Ethiopia's Rural And Urban Life

Ethiopia's Rural And Urban Life

Migration to urban areas is usually motivated by the hope of better lives. In peasant associations daily life is a struggle to survive. About 16% of the population in Ethiopia are living on less than 1 dollar per day (2008). Only 65% of rural households in Ethiopia consume the World Health Organization's minimum standard of food per day (2,200 kilocalories), with 42% of children under 5 years old being underweight. Most poor families (75%) share their sleeping quarters with livestock, and 40% of children sleep on the floor, where nighttime temperatures average 5 degrees Celsius in the cold season. The average family size is six or seven, living in a 30-square-meter mud and thatch hut, with less than two hectares of land to cultivate. These living conditions are deplorable, but are the daily lives of peasant associations.
Street scene on Bole Road in Addis Ababa

The peasant associations face a cycle of poverty. Since the landholdings are so small, farmers cannot allow the land to lie fallow, which reduces soil fertility. This land degradation reduces the production of fodder for livestock, which causes low milk yields. Since the community burns livestock manure as fuel, rather than plowing the nutrients back into the land, the crop production is reduced. The low productivity of agriculture leads to inadequate incomes for farmers, hunger, malnutrition and disease. These unhealthy farmers have a hard time working the land and the productivity drops further.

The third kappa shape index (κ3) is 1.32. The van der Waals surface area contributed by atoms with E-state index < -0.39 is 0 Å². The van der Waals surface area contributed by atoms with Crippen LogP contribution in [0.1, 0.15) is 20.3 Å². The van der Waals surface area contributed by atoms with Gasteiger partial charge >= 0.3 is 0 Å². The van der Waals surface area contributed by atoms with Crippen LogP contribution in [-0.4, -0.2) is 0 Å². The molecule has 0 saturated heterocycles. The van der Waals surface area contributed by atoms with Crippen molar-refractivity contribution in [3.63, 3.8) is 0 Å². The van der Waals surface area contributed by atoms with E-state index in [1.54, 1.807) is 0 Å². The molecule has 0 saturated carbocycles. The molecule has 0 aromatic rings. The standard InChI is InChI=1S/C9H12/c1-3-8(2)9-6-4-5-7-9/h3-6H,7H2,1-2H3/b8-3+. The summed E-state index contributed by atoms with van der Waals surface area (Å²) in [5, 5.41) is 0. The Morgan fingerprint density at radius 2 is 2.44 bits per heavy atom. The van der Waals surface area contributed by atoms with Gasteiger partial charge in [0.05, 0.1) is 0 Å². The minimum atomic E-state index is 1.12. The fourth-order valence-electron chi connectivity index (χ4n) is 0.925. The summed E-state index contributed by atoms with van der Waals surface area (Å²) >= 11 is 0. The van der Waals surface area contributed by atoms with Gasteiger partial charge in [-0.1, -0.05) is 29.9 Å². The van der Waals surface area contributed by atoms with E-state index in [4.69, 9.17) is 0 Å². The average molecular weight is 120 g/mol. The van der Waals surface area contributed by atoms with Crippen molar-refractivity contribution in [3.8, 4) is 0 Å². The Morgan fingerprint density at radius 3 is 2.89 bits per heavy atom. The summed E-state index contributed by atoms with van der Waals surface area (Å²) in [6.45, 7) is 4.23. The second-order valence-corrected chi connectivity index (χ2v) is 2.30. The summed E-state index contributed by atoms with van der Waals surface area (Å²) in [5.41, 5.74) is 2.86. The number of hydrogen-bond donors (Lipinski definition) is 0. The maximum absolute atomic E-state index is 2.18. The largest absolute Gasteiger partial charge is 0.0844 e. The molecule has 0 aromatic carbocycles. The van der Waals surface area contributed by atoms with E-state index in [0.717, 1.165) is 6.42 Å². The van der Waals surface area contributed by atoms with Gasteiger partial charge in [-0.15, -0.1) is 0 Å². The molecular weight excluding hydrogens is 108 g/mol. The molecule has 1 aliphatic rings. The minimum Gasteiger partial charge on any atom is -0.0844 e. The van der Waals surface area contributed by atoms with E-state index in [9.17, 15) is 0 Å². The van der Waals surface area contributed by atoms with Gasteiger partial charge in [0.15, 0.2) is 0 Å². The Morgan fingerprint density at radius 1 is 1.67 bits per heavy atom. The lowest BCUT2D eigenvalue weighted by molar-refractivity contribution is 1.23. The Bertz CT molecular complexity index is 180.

Although conditions are drastically better in cities, all of Ethiopia suffers from poverty, and poor sanitation. In the capital city of Addis Ababa, 55% of the population lives in slums. Although there are some wealthy neighborhoods with mansions, most people make their houses using whatever materials are available, with walls made of mud or wood. Only 12% of homes have cement tiles or floors. Sanitation is the most pressing need in the city, with most of the population lacking access to waste treatment facilities. This contributes to the spread of illness through unhealthy water.

Despite the living conditions in the cities, the people of Addis Ababa are much better off than people living in the peasant associations owing to their educational opportunities. Unlike rural children, 69% of urban children are enrolled in primary school, and 35% of those eligible for secondary school attend. Addis Ababa has its own university as well as many other secondary schools. The literacy rate is 82%.

Many NGOs (Non-Governmental Organizations) are working to solve this problem; however, most are far apart, uncoordinated, and working in isolation. The Sub-Saharan Africa NGO Consortium is attempting to coordinate efforts.

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